As previously reported, on December 29, 2022, President Biden signed into law the Providing Urgent Maternal Protections for Nursing Mothers Act (“PUMP Act”), which expands workplace protections to all breastfeeding employees covered by the Fair Labor Standards Act (“FLSA”).
Federal law requires employers to provide employees with reasonable break time to express breast milk for one year after the child’s birth and a place to do so, other than a bathroom, that is shielded from view and free from intrusion from co-workers and the public. However, the law only applied to certain employees. The PUMP Act now amends the FLSA to expand access to all employees. The PUMP Act was effective immediately, while the law’s enforcement provisions are effective April 28, 2023.
As a reminder, time spent to express break milk must be considered “hours worked” if the employee is not completely relieved from duty during the entirety of such break. In addition, the PUMP Act includes an employer notice provision requiring employees to notify their employer of a failure to provide a suitable place to express breast milk, as defined by the law, and to allow ten days after such notification for the employer to come into compliance.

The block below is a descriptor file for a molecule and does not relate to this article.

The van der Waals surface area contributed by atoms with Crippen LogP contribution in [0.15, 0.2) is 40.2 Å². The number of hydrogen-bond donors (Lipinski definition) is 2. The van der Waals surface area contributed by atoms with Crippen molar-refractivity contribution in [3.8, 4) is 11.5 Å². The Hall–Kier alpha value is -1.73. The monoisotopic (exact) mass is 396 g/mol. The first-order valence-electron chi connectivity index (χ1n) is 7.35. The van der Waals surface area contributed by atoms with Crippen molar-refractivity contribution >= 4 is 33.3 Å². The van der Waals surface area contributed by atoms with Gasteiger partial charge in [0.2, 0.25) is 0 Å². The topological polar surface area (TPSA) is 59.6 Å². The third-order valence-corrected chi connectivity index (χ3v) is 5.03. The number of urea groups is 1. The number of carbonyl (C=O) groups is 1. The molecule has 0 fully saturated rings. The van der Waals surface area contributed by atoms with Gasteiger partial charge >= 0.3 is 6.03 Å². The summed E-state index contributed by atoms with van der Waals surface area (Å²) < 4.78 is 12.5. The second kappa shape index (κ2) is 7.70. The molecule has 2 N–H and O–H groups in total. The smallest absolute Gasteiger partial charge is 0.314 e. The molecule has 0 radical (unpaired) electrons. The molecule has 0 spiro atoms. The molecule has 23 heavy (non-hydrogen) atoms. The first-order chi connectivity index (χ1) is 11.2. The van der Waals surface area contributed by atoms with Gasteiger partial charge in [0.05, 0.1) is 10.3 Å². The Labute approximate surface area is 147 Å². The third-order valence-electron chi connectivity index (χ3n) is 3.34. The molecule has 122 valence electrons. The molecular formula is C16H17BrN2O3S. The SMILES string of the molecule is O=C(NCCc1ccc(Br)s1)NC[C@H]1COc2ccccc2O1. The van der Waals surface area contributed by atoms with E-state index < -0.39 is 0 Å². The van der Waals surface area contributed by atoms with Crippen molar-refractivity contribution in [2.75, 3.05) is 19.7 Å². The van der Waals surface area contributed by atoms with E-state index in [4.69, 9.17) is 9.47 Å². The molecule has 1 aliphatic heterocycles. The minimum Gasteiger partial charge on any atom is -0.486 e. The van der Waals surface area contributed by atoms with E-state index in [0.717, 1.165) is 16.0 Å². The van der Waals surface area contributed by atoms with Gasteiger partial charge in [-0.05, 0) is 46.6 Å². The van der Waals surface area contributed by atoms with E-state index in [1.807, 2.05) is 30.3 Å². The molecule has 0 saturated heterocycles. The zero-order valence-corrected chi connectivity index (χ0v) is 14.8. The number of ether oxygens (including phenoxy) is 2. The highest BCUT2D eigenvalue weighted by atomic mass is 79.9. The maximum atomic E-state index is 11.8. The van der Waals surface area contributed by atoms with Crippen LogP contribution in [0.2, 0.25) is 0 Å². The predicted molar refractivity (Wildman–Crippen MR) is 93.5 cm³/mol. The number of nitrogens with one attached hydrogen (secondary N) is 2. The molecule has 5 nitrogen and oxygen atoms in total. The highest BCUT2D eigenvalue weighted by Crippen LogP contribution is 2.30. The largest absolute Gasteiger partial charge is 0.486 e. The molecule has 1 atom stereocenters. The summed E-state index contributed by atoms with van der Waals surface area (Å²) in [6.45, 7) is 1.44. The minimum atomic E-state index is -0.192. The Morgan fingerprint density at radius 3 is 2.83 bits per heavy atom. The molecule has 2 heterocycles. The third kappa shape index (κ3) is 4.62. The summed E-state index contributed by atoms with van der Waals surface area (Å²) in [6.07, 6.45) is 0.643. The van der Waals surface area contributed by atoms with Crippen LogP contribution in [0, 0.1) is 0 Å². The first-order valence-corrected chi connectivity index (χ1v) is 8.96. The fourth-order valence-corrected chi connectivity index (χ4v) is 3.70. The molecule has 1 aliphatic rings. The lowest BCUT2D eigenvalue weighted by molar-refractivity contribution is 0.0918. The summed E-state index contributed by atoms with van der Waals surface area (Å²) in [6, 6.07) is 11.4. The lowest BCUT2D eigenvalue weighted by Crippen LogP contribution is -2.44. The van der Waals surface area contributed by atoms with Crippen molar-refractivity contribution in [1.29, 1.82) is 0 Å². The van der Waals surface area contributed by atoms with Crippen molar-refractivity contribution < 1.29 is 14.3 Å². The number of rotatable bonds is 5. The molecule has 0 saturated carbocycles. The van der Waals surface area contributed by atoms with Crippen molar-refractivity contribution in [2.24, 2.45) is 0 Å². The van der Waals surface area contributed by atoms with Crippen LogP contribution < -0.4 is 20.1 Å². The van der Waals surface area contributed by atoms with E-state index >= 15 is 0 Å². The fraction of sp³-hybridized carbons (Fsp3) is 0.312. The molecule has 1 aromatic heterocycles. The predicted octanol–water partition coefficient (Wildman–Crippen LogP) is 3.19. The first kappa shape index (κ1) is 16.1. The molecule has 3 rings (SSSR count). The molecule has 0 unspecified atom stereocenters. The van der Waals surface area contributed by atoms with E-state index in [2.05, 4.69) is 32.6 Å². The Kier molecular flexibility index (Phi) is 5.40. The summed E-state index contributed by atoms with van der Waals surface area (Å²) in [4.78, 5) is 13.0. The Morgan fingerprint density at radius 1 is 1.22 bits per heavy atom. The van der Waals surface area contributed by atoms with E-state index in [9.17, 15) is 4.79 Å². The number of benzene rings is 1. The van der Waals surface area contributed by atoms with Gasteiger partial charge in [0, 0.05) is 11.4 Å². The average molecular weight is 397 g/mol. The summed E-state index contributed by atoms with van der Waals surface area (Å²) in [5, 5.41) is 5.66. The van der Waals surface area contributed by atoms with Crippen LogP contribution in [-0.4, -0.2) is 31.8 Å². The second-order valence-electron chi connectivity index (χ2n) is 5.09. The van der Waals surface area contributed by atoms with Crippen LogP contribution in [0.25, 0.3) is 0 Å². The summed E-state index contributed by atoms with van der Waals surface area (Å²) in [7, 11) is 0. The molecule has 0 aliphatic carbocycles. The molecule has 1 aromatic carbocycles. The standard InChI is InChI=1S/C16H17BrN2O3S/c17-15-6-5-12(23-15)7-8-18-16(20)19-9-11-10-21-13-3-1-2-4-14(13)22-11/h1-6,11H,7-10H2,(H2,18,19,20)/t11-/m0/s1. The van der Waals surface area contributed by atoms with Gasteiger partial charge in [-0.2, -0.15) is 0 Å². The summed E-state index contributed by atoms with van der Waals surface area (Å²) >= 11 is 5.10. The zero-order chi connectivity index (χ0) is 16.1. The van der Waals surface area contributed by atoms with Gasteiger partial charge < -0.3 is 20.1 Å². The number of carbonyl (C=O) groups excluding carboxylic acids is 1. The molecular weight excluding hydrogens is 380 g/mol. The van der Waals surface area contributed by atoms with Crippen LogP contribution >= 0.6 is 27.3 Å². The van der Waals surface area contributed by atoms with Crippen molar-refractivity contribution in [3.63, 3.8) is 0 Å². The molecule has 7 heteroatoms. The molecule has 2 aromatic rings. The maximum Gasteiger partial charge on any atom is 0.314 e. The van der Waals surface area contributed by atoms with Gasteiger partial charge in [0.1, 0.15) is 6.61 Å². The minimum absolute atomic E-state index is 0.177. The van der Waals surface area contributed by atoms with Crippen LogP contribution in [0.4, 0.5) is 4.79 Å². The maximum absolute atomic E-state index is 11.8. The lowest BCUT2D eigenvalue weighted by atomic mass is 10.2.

It’s important to keep in mind that State law and/or municipal ordinances may provide greater protections to employees related to accommodations and additional rights regarding lactation. Notably, New York State recently enacted legislation that will require private sector employers throughout New York State to meet new time, space and notice requirements for accommodating employees who pump breast milk in the workplace (see blog here).
Should you have any questions regarding the PUMP Act or any other employment law related issue, please contact Ali Law Group.